Super-Green Seattle Wants to Be Even Greener
The Emerald City. The Silicon Forest. The land of bicycle-rights advocates. Can Seattle get any greener than it already is?
You bet your reusable-grocery bag it can. The city of Seattle has a website where it tracks a lot of goals, from public safety to community development. And, many goals seek to protect the earth, like boosting Seattle’s tree canopy and electric car use. Plus, in a true, tech-hub fashion, Seattle is tracking all these goals using application programming interface-enabled (API) data so developers can use it to create new apps and companies. Well played, techies.
Check out our list of Seattle’s greenest goals and why they make so much sense in a city with mandatory composting.
1. Tree Canopy
Seattle’s Urban Forest Stewardship Plan (UFSP) wants to expand the city’s tree canopy cover to 30% by 2037. Their plan? Plant thousands of trees every year.
Seattle ranks third nationwide for number of bike commuters but wants to improve its ranking. It’s tied with DC, which is flat, so Seattleites know who the real winner is.
Seattle’s P-Patch Community Gardening Program is the largest municipally managed gardening program west of New York City. More than 3,000 Seattleites have plots and plants.
Gonna build green? Congratulations and welcome to the front of the line. Those building with an eye toward environmental efficiency should have an extra-smooth experience with city permitting.
Using an online tracking system called CEDAR (of course), Seattle work crews and volunteers log acres of work to restore urban forests with native plants.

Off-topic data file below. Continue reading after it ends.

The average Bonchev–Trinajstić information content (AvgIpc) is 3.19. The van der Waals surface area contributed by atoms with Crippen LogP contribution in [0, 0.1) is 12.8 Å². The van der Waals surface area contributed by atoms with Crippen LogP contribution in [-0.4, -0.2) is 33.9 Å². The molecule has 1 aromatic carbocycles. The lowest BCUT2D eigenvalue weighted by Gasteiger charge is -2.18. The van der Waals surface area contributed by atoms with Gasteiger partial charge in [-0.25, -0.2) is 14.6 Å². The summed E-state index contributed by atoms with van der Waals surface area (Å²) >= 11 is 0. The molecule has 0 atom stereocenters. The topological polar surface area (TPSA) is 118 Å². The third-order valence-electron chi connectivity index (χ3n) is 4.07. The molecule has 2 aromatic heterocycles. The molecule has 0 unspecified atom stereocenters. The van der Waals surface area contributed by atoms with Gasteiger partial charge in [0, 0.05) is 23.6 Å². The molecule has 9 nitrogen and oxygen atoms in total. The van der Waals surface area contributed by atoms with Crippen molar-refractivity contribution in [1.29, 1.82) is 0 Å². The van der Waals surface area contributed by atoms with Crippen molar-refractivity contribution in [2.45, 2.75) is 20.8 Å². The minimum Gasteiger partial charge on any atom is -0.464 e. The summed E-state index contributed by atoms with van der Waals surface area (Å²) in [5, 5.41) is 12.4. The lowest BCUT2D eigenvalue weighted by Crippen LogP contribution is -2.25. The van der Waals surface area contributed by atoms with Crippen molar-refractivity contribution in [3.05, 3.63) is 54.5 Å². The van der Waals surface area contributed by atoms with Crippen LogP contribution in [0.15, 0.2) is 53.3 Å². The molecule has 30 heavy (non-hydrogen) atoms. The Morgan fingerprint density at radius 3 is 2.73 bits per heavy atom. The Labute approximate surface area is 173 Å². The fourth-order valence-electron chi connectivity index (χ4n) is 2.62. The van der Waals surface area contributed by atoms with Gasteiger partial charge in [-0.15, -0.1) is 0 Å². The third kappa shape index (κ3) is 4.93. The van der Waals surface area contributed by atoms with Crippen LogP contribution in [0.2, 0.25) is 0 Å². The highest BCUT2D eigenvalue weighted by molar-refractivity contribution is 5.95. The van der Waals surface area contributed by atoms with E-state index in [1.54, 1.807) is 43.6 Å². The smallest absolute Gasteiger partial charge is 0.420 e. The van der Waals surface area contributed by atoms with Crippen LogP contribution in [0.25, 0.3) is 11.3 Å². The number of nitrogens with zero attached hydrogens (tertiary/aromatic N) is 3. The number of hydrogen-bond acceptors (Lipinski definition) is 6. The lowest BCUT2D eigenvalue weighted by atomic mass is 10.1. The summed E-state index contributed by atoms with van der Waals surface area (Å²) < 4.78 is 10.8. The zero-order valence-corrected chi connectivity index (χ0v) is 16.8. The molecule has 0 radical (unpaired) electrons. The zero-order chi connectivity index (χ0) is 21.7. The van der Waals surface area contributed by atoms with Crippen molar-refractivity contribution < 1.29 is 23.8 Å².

Seattle owns more than 450 hybrid and 79 electric vehicles. And, its employees use them for more than 50% of trips around town.
Seattle wants to be carbon neutral by 2050. So, everyone needs to get on board, especially homeowners.
Seattleites recycle 60% of their solid waste. And, pizza boxes and chicken bones go into the compost, or residents get fines from the city.
Seattle sweeps its streets regularly to reduce toxic chemicals and poisonous metals from ending up in Puget Sound.
10. Bus Ridership
A full bus in Seattle means 60 fewer drivers on the road. Seattle currently has nearly a quarter of a million bus riders every weekday.
Green Data Is Everywhere
Seattle isn’t the only place with dreams of a greener future. Cincinnati, Kansas City, and San Mateo County, California, are also tracking their efforts to keep things clean and green, and using data to show their progress.
Want to bring your environmental goals to the forefront? Contact Socrata for guidance on setting, tracking, and reporting on your goals either internally or to a public audience.